Be and do somewhat beside that I am.
Canst thou not give me some aethereal slave,
Of the pure essence of an element;
Such as my bondless brain hath ofttimes drawn
In the divine insanity of dreams;
To stand before me, and obey me, spirit?
Lucifer. Call out, and see if aught arise to thee.
Festus. Green dewy earth, who standest at my feet
Singing, and pouring sunshine on thy head,
As naiad native water, speak to me!
I am thy son. Canst thou not now, as once,
Bring forth some being dearer, liker to thee
Than is my race--titan or tiny fay,
Stream--nymph or wood--nymph?
Lucifer. She hath ceased to speak,
Like God, except in thunder; or to look,
Unless in lightning. Miracles, with earth,
Are out of fashion, as with heaven; and more's
The pity. Call elsewhere. Old earth is hard
Of hearing, maybe.
Festus. I beseech thee, sea!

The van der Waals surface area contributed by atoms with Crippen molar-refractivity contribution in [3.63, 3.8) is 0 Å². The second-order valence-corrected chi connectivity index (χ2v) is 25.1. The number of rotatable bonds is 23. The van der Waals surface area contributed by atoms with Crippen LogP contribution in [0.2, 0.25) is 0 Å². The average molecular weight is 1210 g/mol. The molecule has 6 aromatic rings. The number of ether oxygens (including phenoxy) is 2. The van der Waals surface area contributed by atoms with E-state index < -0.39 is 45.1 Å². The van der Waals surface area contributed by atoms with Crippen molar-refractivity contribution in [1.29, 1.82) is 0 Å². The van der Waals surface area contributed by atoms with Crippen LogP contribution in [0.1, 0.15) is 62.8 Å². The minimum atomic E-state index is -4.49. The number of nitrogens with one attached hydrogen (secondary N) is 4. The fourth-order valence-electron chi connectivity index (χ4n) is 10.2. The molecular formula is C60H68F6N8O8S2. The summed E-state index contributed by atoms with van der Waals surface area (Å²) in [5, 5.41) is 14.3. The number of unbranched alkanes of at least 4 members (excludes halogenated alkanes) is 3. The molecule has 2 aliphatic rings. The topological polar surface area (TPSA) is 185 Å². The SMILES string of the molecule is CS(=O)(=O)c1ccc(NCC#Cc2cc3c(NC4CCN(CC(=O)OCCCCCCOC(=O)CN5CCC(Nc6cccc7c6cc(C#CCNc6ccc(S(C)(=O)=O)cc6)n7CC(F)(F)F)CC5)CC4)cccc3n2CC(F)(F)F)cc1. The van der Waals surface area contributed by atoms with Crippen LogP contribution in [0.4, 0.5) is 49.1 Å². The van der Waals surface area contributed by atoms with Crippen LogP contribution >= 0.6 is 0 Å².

Tossing thy wavy locks in sparkling play,
Like a child awakening with the warmthful light
To laughter; canst not thou disgulph for me,
From thy deep bosom, deep as heaven is high,
Of all thy sea--gods one, or sea--maids?
Lucifer. None?
Festus. Canst not from out that palpable vapour rolled
Shorewards, in misty gusts, thy wave's salt breath,
Mould me some voluntary shadow endowed
With powers of suit or aid?
Lucifer. Shadow, appear!
Festus. I half despair. Fire! that art slumbering there,
Like some stern warrior in his rocky fort,
After the vast invasion of the world,
Hast not some flaming imp, or messenger
Of empyrean element, to whom
In virtue of his nature, are both known
The secrets of the burning, central, void below,